How Much Should We Charge for Rights to Celebrity Interviews?
April 30, 2010 6:34 PM   Subscribe

TheGlitz&GlamourOfHollywoodFILTER: I’m part of a small start-up that films celebrity interviews and slaps sponsor’s logos on them. Well, in theory, anyway. Up till now, we haven’t had any sponsors. Now we’ve finally gotten our foot wedged into an advertiser’s door, but we don’t know how much to charge!

We’ve been filming these interviews for several years, and originally were compiling them into a TV show, but lately we’re trying a different route. Basically, we want to sell advertising space. We would put a company’s logo on the microphone, or in a corner of the screen; maybe scroll some advertising text along the bottom. We’ve been contacted by a decent sized ad agency in Southern California – they have a client who’s interested, and we have a meeting scheduled for next week. This is fantastic, but we don’t actually know how much we should charge for this service.

There are several variations of what they can purchase:

1. They get the video with their logo, etc., on it, and can do whatever they want with it. We retain the right to sell the same footage to other businesses.

2. They can also purchase limited exclusivity: they would be the only ones in their particular market with this footage.

3. They can buy national exclusivity.

Obviously, we should have 3 pricing tiers, but we don’t know where to start. Any ideas?

Additional info: The interviews are very high quality, professional work. There’s two of us with decades of experience and the third, while young, has won awards for his work. We’re all perfectionists, as well. (Our interviews are also broadcast regularly on a CBS affiliate’s newscast.)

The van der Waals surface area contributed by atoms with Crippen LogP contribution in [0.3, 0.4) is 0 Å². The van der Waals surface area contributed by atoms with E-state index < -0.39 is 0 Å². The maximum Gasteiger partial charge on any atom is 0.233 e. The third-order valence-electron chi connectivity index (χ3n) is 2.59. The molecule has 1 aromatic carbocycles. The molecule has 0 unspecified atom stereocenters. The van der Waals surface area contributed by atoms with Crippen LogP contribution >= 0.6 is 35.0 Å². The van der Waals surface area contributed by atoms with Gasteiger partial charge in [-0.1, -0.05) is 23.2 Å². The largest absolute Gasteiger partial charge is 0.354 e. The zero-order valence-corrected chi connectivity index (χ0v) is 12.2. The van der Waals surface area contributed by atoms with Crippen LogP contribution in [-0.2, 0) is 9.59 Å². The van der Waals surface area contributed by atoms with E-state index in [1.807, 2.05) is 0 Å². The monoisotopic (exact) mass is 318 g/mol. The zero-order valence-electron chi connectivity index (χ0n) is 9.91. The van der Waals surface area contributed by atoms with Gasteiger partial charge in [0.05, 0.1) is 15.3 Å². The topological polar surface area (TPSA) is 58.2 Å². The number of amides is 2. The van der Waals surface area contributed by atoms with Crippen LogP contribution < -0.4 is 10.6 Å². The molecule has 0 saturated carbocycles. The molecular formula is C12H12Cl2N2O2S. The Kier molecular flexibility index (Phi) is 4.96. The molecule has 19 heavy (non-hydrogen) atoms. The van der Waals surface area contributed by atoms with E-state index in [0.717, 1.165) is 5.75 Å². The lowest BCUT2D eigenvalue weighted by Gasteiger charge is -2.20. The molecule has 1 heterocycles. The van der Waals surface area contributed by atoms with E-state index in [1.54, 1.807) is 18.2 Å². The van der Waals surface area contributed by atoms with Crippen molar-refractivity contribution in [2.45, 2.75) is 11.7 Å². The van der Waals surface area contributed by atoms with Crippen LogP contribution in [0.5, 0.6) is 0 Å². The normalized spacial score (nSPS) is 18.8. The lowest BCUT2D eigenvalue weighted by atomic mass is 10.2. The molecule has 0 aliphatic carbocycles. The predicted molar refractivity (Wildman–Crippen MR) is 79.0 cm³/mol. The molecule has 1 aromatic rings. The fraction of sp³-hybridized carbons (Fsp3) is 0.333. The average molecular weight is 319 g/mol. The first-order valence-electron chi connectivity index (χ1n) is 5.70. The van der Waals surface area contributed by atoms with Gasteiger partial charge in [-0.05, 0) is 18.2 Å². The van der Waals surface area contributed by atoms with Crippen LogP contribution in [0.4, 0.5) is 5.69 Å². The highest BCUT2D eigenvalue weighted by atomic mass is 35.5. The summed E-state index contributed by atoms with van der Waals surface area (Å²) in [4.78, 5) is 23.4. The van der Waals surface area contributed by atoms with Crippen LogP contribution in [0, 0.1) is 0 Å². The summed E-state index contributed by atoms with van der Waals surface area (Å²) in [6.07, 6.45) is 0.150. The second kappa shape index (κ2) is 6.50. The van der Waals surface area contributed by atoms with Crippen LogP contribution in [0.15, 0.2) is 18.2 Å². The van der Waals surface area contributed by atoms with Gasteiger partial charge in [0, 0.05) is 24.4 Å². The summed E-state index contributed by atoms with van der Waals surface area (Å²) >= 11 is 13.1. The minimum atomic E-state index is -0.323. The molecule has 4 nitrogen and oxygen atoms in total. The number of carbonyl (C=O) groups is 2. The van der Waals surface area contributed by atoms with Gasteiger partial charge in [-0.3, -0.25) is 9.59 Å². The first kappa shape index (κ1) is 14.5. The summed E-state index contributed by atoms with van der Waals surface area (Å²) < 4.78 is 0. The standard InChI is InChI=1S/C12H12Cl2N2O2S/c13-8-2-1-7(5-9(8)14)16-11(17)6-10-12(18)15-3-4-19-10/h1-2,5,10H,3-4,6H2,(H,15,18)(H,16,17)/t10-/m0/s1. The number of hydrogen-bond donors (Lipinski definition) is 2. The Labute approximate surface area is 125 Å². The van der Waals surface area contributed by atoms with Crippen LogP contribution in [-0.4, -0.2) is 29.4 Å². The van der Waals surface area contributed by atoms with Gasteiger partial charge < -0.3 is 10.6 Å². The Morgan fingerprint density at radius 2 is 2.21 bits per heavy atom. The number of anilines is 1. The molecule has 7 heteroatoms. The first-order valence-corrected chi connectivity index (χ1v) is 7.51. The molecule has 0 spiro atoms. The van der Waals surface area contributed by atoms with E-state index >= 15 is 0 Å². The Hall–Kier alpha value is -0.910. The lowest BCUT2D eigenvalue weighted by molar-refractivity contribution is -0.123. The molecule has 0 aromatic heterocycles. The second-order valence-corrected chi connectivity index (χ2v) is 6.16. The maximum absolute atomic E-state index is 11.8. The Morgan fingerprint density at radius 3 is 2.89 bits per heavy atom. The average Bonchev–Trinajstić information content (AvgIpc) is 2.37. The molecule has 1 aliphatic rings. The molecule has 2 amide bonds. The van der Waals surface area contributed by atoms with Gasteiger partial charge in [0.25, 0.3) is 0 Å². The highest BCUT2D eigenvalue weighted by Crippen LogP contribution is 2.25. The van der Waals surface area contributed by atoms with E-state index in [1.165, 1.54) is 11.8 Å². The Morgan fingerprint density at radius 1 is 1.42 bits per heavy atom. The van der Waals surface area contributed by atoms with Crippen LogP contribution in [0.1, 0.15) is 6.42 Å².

Extra Credit Question: Should we limit the length of time they can use this video, or should they be allowed to use it as long as they want?
posted by MexicanYenta to Media & Arts (5 answers total) 1 user marked this as a favorite
sounds like you need an's should be much easier to find one with a big client nibbling at the hook...sure, they might want 15%, but at least you won't get low-balled by an order of magnitude or more...
posted by sexyrobot at 6:48 PM on April 30, 2010

As an ad agency owner, let me say this: do yourself a favor and get either an agent or agency representation. No matter what the agency fee is, you'll come out making more money. Plus it'll be loads easier from where you're sitting, your operation will come off infinitely more professional, and a good agent/agency will get you more clients.
posted by Detuned Radio at 11:55 PM on April 30, 2010

Not to be a wet blanket or anything, but did you inform the interviewees that you'd be selling their interviews to an as-yet-unnamed advertiser to do "whatever they want" with them? Journalism and commercials are two different animals, with different rules (and pricing structures). Whomever is interested in buying your footage is probably going to want to see bullet-proof release forms signed by the subjects. If you've got 'em, then you can charge what the market will bear for the interviews. If not, then I'd recommend consulting an entertainment attorney first, rather than an agent.
posted by turducken at 1:29 AM on May 2, 2010

Check where your clients are advertising now -- whether it's print or TV -- and what those ads cost. That will give you a starting point in the negotiating process, and an idea of what they are capable of spending.

Professional advice for structuring the advertisers' contracts and interviewees' releases makes sense, too.
posted by quidividi at 1:43 AM on May 2, 2010

Response by poster: Thanks, everyone, for the suggestions so far! And since it's been brought up twice: we do have releases and contracts covered. It's just hard numbers we're lacking. Or even loose numbers, actually :)
posted by MexicanYenta at 10:44 AM on May 2, 2010

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